The "Right to repair
" movement may be gaining steam here in the US
, but Apple isn't sitting still, and argues that it will be consumers that will suffer in the end from unauthorized fixers with dubious aftermarket parts. The fight has been waged abroad as well, for the surprise of one Henrik Huseby, owner of a small unauthorized iPhone repair shops in the great country of Norway.
After getting a shipment of iPhone screens from Hong Kong seized at customs, he was contacted by Apple lawyers who tried to sweet talk him into signing an agreement not to use or distribute such parts any more. No passaran, said Mr Huseby, and, knowing the liberal Norwegian system, hired an attorney: "They threw all kinds of claims against me and told me the laws and acted so friendly and just wanted me to sign the letter so it would all be over. I had a good lawyer that completely understood the problem, did good research, and read the law correctly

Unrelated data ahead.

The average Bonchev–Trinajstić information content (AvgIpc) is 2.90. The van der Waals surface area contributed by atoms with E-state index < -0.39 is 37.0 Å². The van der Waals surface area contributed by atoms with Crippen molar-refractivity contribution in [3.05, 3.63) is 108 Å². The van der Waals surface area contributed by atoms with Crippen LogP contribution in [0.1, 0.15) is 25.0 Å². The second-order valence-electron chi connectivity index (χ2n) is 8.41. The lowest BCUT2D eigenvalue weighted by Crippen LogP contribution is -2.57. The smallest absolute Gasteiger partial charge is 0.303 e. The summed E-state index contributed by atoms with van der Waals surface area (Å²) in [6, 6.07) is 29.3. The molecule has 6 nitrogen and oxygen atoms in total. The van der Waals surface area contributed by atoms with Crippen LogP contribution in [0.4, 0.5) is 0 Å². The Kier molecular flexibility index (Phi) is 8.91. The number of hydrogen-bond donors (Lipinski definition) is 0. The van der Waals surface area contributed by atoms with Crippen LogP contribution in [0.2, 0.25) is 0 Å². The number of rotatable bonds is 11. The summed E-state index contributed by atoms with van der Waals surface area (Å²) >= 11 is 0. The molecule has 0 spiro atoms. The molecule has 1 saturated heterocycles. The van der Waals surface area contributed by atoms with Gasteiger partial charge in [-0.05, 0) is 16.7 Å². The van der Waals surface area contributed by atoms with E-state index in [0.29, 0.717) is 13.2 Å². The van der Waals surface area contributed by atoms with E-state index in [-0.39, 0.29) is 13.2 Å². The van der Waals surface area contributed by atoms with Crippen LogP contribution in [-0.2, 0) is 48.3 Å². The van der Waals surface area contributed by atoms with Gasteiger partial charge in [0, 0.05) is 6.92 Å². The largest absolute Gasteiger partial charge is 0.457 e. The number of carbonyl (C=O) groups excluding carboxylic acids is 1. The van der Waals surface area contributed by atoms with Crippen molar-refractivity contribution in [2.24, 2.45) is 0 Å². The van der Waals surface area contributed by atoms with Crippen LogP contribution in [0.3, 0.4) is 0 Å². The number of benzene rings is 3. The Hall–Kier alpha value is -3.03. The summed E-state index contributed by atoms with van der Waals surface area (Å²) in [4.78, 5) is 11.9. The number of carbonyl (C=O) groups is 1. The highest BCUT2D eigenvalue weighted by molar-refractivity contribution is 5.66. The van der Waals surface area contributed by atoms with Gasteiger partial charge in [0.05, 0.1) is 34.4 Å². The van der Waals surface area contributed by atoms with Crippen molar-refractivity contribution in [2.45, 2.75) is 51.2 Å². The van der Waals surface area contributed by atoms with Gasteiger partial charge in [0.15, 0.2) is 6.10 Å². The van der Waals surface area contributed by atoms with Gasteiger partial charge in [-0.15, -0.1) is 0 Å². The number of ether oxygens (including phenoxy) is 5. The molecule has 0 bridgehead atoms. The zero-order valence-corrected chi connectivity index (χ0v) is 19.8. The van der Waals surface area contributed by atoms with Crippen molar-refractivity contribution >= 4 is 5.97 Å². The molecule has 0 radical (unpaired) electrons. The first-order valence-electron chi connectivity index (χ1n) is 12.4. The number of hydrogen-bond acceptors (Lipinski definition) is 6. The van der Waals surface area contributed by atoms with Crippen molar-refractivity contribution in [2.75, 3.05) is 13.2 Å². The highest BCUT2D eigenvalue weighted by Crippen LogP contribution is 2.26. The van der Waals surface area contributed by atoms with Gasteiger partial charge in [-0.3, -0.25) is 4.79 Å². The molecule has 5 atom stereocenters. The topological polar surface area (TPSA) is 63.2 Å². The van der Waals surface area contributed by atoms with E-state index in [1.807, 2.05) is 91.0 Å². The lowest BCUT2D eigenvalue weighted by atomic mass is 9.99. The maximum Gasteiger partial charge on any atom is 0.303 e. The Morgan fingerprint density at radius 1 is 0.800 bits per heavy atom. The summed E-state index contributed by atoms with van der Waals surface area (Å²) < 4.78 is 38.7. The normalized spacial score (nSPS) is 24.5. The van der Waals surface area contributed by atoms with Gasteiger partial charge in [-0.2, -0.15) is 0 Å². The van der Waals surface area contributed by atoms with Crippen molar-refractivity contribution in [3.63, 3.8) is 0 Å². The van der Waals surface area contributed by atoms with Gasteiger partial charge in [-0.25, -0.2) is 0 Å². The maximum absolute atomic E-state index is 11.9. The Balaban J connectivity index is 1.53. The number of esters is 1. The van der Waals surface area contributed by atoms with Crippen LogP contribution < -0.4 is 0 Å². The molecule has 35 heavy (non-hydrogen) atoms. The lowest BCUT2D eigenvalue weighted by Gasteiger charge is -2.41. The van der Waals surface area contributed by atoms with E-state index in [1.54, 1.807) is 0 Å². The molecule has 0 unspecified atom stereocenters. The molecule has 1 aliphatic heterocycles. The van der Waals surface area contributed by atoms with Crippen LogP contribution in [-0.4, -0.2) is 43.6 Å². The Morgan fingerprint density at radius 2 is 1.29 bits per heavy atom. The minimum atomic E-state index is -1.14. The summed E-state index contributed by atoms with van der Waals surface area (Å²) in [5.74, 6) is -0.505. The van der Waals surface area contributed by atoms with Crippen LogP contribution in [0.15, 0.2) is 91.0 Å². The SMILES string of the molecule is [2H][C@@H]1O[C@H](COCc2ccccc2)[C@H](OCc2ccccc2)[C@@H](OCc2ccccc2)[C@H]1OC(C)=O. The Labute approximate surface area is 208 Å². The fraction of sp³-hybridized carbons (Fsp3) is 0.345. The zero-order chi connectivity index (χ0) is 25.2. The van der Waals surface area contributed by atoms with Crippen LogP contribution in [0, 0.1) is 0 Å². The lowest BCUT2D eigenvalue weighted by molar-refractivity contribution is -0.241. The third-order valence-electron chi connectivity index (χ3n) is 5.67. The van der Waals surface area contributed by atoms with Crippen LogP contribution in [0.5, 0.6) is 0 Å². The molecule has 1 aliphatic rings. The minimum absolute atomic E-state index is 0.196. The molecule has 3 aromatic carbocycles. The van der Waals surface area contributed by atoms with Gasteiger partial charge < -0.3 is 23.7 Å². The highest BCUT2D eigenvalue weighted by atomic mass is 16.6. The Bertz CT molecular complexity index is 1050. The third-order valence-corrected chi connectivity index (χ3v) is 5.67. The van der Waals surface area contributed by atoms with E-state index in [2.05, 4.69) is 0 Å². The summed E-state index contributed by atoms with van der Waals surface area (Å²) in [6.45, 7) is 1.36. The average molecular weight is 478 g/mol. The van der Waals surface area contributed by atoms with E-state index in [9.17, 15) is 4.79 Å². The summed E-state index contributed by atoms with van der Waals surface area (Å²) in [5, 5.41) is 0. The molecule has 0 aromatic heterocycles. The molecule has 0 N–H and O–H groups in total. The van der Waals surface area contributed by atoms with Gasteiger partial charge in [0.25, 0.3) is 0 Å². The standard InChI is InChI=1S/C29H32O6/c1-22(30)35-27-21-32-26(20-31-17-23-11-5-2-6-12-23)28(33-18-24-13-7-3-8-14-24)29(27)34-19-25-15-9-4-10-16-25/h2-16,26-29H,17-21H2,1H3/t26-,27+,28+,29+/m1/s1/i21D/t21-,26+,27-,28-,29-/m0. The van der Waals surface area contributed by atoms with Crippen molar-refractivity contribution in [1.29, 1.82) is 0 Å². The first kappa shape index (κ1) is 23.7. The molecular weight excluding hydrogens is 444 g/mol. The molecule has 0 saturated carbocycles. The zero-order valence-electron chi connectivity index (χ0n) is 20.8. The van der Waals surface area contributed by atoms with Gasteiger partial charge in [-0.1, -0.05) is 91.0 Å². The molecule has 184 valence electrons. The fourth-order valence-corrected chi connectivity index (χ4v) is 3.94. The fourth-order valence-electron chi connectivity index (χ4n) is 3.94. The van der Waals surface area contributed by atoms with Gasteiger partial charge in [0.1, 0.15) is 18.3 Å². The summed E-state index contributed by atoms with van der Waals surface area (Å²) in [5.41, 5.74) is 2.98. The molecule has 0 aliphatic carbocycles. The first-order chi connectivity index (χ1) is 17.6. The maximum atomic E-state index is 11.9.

Long story short, since the iPhone 6
and 6s displays in question were refurbished using genuine Apple parts from broken iPhones, the court sided with the repair shop owner, issuing the following statement:
The law does not prohibit a Norwegian mobile repair person from importing mobile screens from Asian manufacturers that are 100 percent compatible and completely identical to Apple's own iPhone screens, so long as Apple's trademark is not applied to the product...
It is not obvious to the court what trademark function justifies Apple's choice of imprinting the Apple logo on so many internal components. Huseby is largely dependent on being able to import screens with covered up Apple logos to be able to operate in the market as a non-authorized iPhone repair technician.